Below is a detailed record of the “Virtually Victorian” articles featured on Novel Ideas. The entries descend chronologically, each containing the title, the date, an image from the text, a brief summary, and a hyperlink to the original article. An entry for a major monthly post also includes the hyperlink to its respective “Reason & Romanticism” companion article.
This “Virtually Victorian” installment considers Christina Rossetti’s 1862 poem Goblin Market at the intersection of Victorian consumer culture and issues of the female body. Departing from conventional assessments of the fairy tale as one that depicts “vulnerable” women susceptible to consumption, this post examines Lizzie’s character with an eye to the ways women can invert power dynamics inherent in traditional relationships between consumers and consumable goods. Enjoy this set of “modern musings” from Novel Ideas that engages everything from nineteenth-century shopping history to Playboy magazine, to re-envision – and thus re-commodify – Rossetti’s innovative piece.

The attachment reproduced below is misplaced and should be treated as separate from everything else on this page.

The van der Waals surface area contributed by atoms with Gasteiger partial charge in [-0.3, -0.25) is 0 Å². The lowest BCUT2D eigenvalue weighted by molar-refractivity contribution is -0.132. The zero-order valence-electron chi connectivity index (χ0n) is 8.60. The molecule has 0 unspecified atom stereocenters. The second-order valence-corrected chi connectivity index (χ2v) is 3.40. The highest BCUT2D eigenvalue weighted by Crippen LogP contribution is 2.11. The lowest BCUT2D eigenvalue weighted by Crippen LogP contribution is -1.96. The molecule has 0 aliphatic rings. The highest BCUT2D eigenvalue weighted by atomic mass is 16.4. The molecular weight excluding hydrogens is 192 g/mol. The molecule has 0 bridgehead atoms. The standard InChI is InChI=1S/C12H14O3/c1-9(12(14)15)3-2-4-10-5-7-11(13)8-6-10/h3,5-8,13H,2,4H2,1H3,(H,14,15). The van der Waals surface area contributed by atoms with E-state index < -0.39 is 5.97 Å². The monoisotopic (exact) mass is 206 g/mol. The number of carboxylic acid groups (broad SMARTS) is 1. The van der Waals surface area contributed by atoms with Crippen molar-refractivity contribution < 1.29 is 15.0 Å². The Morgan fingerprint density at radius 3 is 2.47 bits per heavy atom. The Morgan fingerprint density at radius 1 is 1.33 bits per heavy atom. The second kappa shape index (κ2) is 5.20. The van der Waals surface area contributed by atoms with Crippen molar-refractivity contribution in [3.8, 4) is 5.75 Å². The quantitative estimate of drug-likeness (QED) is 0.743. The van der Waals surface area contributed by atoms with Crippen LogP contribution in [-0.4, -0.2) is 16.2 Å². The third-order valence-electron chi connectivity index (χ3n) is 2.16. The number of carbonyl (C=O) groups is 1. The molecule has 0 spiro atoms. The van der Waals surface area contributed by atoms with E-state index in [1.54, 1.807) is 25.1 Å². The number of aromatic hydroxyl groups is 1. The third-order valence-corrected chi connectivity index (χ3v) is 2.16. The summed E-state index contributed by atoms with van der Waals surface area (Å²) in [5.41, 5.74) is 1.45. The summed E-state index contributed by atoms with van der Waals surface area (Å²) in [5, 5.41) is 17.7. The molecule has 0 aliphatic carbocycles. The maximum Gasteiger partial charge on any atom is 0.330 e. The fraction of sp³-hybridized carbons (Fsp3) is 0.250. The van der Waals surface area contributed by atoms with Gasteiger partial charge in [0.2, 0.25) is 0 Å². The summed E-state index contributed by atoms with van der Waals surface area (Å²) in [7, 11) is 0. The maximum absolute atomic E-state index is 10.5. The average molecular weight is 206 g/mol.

Cary Fukunaga’s Jane Eyre (2011) distinguishes itself as a meritorious film adaptation and period drama amid the ever-growing compendium of Brontë-inspired literature, movies, and assorted spin-off ephemera. While solid acting and overall accuracy in depicting Charlotte Brontë’s literary vision contribute to the production’s success, this review maintains that a unique aesthetic serves as the piece’s most noteworthy characteristic. Ultimately, cinematic elements that explore facets of “modernity” within a nineteenth-century context render the film an innovative and accessible interpretation of this classic Victorian novel.
** “Reason & Romanticism” companion article: Marie Antoinette Wore Converse